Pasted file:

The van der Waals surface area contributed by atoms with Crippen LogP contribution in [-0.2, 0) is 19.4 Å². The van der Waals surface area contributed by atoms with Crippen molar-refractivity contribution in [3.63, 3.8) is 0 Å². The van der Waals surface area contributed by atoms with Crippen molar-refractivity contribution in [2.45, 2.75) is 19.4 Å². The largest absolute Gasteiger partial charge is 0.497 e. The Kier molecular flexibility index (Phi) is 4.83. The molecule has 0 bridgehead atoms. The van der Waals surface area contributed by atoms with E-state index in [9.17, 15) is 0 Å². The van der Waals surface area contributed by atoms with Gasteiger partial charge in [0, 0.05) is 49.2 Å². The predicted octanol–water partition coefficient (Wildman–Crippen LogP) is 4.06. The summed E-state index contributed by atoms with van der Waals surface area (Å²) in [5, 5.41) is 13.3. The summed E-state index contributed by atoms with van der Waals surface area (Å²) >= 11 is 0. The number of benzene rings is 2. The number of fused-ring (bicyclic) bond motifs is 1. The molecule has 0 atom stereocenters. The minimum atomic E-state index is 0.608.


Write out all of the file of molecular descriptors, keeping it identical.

The van der Waals surface area contributed by atoms with Crippen LogP contribution in [-0.2, 0) is 19.4 Å². The van der Waals surface area contributed by atoms with Crippen molar-refractivity contribution in [3.63, 3.8) is 0 Å². The van der Waals surface area contributed by atoms with Crippen molar-refractivity contribution in [2.45, 2.75) is 19.4 Å². The largest absolute Gasteiger partial charge is 0.497 e. The Kier molecular flexibility index (Phi) is 4.83. The molecule has 0 bridgehead atoms. The van der Waals surface area contributed by atoms with E-state index in [9.17, 15) is 0 Å². The van der Waals surface area contributed by atoms with Gasteiger partial charge in [0, 0.05) is 49.2 Å². The predicted octanol–water partition coefficient (Wildman–Crippen LogP) is 4.06. The summed E-state index contributed by atoms with van der Waals surface area (Å²) in [5, 5.41) is 13.3. The summed E-state index contributed by atoms with van der Waals surface area (Å²) >= 11 is 0. The number of benzene rings is 2. The number of fused-ring (bicyclic) bond motifs is 1. The molecule has 0 atom stereocenters. The minimum atomic E-state index is 0.608.